Big Ten, SEC want it all with 14-team College Football Playoff proposal

It would be better for everyone if the SEC and Big Ten laid their cards on the table and took whatever spoils they want from college sports in one fell swoop as opposed to the craven way they’re going to spend the next decade rigging the game while pretending what they’re doing isn’t a choice.

We see what you’re doing, Greg Sankey. You’re not fooling anyone, Tony Pettiti.

So just get on with it, guys, and stop trying to sell college football fans another jalopy disguised as a Rolls Royce.

That’s exactly what this new 14-team College Football Playoff trial balloon is. It’s a lemon. It’s a dud. It’s a disgrace.

And it’s a preview of exactly where the SEC and Big Ten want to take college sports: Into a world where they do what they want and they get what they want, with the inclusion of anyone else serving only as a veneer of protection from the next cluster bomb of antitrust claims.

What is being sold as a compromise — a 14-team playoff with three automatic bids for the SEC and Big Ten, two for the ACC and Big 12 and one for the top team from the lesser conferences — is in reality the most heavy-handed money grab yet from the Power Two.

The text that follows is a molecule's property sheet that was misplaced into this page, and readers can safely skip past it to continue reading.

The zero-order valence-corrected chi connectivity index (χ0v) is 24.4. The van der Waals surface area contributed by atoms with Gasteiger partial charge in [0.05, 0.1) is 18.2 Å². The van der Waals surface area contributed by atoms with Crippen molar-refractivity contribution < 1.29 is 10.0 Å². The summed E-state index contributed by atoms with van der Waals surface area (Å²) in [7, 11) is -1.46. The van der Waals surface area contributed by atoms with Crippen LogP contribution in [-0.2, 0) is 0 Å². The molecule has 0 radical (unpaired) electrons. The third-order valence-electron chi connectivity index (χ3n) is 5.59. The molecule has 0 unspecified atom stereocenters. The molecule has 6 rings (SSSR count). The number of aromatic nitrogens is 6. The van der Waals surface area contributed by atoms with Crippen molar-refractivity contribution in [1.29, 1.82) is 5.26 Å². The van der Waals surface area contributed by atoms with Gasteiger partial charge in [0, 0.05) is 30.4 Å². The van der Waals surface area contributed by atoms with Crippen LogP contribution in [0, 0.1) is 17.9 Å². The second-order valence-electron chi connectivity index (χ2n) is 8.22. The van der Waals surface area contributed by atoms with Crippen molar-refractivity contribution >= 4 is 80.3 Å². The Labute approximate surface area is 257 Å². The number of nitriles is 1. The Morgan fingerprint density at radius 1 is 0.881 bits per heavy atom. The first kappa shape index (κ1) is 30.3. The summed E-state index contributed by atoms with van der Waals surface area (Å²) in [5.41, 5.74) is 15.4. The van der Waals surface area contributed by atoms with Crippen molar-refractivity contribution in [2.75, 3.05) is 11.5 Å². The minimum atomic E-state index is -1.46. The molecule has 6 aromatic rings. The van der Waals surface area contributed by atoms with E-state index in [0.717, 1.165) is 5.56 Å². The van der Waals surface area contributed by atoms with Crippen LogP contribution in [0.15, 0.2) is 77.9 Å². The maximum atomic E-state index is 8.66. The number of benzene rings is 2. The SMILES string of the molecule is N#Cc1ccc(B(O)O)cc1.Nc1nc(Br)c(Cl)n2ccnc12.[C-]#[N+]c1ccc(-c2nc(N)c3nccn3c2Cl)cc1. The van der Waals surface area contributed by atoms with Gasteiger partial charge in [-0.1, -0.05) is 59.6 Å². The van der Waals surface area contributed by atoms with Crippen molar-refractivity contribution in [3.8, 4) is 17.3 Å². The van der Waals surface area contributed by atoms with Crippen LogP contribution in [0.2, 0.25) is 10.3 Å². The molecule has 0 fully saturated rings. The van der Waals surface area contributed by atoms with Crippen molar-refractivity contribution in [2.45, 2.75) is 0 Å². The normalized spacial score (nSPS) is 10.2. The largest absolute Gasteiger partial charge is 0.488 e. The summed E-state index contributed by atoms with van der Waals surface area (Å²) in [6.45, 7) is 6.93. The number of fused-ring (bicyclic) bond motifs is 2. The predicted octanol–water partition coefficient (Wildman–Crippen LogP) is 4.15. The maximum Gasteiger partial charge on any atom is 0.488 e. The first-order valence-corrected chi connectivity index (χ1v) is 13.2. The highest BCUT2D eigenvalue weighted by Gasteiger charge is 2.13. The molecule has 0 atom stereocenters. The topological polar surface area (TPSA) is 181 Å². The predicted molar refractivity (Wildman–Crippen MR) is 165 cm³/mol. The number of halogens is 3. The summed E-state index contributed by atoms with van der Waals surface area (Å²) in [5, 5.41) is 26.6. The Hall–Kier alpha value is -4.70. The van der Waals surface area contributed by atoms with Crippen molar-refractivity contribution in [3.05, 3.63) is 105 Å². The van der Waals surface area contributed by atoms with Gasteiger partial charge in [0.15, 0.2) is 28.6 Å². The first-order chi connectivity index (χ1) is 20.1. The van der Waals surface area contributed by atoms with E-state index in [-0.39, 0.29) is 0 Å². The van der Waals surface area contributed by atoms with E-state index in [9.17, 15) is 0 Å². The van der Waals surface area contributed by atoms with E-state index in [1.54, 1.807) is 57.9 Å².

Michigan quarterback J.J. McCarthy and head coach Jim Harbaugh celebrate after defeating Washington in the 2024 College Football Playoff national championship game at NRG Stadium.

Locking in six of the 14 playoff spots every year without even playing a game is just the beginning. You can be sure the SEC and Big Ten will argue for at least two and sometimes all three of the at-large spots as well because recent expansion has made their leagues too big and powerful to be judged against the peons.

Welcome to the SEC/Big Ten invitational: A deck stacked so high that they’ve literally created a caste system in college sports. Regardless of merit or accomplishment, the SEC…


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